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The viceroy butterfly generates a toxin compound which make it distasteful to predators. Biologists agree that the viceroy must have developed this trait as a passive defence mechanism to prevent being eaten.

Let’s look at it from an information point of view.

For this to work, information about the bad taste of the viceroy must be known to the predators. This can happen by a predator eating one viceroy, discovering the bad taste, learning and never doing it again. Unfortunately, the unpalatable butterfly had to die in the process.

The second, and most important, information path is the genetic one. One way, evolution work is by the survival of the fittests. In this case the important trait of “tasting bad” dies with the butterfly and is less likely to have been transmitted to a new generation, unless (and this might be part of the answer) we consider the local population of butterfly as the evolving organism.

The question: If a successful gene is only proven successful when removed from the gene pool, how does the species evolve a trait involving this gene?

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marked as duplicate by De Novo, Community Mar 21 at 0:06

This question has been asked before and already has an answer. If those answers do not fully address your question, please ask a new question.

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    $\begingroup$ Possible duplicate: biology.stackexchange.com/questions/24312/… see also: biology.stackexchange.com/questions/66081/… $\endgroup$ – Bryan Krause Mar 20 at 20:57
  • $\begingroup$ @BryanKrause Thanks for finding the duplicate. I think your second link is probably more clear, but since that points to 24312, I used it as the dupe. $\endgroup$ – De Novo Mar 20 at 21:30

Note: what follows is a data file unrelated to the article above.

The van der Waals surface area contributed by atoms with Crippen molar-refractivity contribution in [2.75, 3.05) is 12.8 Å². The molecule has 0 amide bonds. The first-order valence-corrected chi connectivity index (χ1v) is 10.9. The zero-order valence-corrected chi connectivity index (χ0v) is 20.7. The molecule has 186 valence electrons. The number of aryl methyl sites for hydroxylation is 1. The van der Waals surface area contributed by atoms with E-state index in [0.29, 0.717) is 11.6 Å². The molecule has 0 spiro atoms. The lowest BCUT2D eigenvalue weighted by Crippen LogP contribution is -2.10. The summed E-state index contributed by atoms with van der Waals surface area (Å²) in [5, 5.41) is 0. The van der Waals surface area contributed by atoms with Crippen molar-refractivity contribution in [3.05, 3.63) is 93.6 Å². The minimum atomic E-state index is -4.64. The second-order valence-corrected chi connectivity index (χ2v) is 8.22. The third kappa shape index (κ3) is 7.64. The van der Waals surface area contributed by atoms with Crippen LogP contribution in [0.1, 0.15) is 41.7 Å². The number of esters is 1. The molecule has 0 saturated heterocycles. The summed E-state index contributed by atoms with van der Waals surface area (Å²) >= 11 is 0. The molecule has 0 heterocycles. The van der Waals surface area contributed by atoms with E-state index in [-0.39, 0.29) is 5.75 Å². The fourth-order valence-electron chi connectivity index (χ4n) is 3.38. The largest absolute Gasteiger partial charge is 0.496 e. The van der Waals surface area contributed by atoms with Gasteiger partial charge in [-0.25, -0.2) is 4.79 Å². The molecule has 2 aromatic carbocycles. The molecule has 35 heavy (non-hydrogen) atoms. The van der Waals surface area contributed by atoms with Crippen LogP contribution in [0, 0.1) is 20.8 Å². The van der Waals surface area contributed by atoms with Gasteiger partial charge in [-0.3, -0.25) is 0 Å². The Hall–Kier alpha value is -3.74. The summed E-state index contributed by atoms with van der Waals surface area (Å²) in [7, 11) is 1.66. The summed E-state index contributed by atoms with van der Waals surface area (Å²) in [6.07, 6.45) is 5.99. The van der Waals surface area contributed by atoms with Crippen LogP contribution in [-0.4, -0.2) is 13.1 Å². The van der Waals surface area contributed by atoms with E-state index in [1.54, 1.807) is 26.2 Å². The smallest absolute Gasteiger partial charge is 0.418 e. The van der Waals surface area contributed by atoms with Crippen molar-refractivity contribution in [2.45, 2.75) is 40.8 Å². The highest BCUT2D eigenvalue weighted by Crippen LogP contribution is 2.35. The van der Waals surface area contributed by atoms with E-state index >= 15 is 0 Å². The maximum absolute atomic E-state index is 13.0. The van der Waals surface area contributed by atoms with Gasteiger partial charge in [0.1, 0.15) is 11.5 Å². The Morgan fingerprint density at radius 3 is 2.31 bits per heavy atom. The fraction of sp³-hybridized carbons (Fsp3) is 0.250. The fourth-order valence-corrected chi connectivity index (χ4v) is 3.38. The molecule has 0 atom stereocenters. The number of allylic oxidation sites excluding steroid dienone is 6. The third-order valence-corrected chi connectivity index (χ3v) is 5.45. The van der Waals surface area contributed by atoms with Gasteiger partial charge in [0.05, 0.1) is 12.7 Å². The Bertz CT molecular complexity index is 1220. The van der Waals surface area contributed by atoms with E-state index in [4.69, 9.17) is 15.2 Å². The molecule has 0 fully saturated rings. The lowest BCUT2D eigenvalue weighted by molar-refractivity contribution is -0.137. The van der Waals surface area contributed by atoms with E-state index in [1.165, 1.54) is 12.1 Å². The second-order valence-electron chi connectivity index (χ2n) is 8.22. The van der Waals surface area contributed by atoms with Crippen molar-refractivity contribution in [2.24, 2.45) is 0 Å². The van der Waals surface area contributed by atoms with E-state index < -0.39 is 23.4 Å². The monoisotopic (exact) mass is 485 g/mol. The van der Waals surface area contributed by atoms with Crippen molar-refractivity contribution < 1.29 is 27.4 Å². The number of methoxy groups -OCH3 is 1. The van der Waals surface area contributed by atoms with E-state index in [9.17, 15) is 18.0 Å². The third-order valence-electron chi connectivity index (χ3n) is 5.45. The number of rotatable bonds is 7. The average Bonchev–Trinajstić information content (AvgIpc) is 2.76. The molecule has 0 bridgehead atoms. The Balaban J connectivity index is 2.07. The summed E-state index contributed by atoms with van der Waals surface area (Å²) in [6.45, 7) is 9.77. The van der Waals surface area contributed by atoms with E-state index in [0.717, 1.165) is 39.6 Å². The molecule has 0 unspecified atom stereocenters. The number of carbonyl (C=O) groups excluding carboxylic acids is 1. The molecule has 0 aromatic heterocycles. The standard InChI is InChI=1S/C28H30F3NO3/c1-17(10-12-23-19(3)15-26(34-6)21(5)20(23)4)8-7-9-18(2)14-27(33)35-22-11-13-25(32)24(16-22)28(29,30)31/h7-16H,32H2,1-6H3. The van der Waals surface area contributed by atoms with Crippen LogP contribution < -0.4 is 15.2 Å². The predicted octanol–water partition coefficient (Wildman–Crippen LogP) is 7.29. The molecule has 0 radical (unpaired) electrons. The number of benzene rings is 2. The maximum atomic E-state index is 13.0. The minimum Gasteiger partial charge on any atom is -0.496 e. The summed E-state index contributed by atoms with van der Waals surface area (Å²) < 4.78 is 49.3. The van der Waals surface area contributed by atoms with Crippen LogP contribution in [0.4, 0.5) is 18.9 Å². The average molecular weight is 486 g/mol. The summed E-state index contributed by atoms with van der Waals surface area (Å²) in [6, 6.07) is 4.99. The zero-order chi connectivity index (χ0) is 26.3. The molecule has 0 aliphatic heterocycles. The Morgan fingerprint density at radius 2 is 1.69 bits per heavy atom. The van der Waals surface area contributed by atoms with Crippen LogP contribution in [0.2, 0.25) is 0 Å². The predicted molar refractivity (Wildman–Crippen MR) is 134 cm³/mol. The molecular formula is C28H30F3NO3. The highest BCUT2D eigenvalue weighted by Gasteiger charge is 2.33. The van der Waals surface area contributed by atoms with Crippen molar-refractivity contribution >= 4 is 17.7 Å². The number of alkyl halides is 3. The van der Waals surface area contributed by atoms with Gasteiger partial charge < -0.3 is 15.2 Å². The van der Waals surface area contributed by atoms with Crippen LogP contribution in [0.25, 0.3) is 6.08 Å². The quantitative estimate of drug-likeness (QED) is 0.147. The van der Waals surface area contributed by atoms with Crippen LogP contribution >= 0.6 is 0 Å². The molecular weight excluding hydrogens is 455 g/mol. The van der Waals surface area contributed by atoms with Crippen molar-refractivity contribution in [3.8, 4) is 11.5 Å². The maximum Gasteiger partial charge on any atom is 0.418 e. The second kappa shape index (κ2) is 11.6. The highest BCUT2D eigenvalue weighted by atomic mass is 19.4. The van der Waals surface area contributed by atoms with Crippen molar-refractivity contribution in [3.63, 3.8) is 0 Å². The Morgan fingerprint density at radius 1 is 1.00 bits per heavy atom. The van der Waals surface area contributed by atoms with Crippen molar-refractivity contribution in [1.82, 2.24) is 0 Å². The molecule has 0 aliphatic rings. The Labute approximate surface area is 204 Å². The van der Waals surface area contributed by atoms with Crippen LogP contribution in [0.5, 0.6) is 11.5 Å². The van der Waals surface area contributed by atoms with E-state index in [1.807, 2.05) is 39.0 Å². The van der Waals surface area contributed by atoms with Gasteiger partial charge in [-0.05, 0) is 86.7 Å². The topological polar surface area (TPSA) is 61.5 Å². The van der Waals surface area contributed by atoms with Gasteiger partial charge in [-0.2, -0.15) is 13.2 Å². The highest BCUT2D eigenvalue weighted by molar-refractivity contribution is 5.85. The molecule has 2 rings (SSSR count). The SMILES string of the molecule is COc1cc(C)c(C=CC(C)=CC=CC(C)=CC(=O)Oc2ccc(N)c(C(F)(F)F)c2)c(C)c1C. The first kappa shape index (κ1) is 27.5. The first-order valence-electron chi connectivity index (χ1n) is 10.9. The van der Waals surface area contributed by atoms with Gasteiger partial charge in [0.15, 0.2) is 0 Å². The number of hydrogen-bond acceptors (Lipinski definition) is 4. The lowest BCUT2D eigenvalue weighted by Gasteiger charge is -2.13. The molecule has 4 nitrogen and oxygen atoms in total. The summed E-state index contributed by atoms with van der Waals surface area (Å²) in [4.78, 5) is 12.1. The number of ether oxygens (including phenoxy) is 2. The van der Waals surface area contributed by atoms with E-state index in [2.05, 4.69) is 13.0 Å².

• $\begingroup$ OP the reason this isn't a paradox is the title of the duplicate (natural selection occurs at a species level, not an individual level). The mechanism by which a toxin would be selected for is discussed specifically in this answer. If it helps, you should remember that natural selection acts on existing variation. So the toxin is already present in the population at some frequency. $\endgroup$ – De Novo Mar 20 at 21:34
  • $\begingroup$ I think the problems your two points. bring up can be summarized as evolution does not act on the level of a single organism. $\endgroup$ – Cell Mar 20 at 21:35
  • $\begingroup$ The post marked as duplicate talks about species/lineage selection. This is unlikely to be a good explanation for the process asked by the OP. Instead, the other post @BryanKrause suggested as duplicate (How does natural selection explain how organisms that are poisonous evolved?) is a much better duplicate IMO (and talks about kin selection among other things). $\endgroup$ – Remi.b Mar 21 at 1:21

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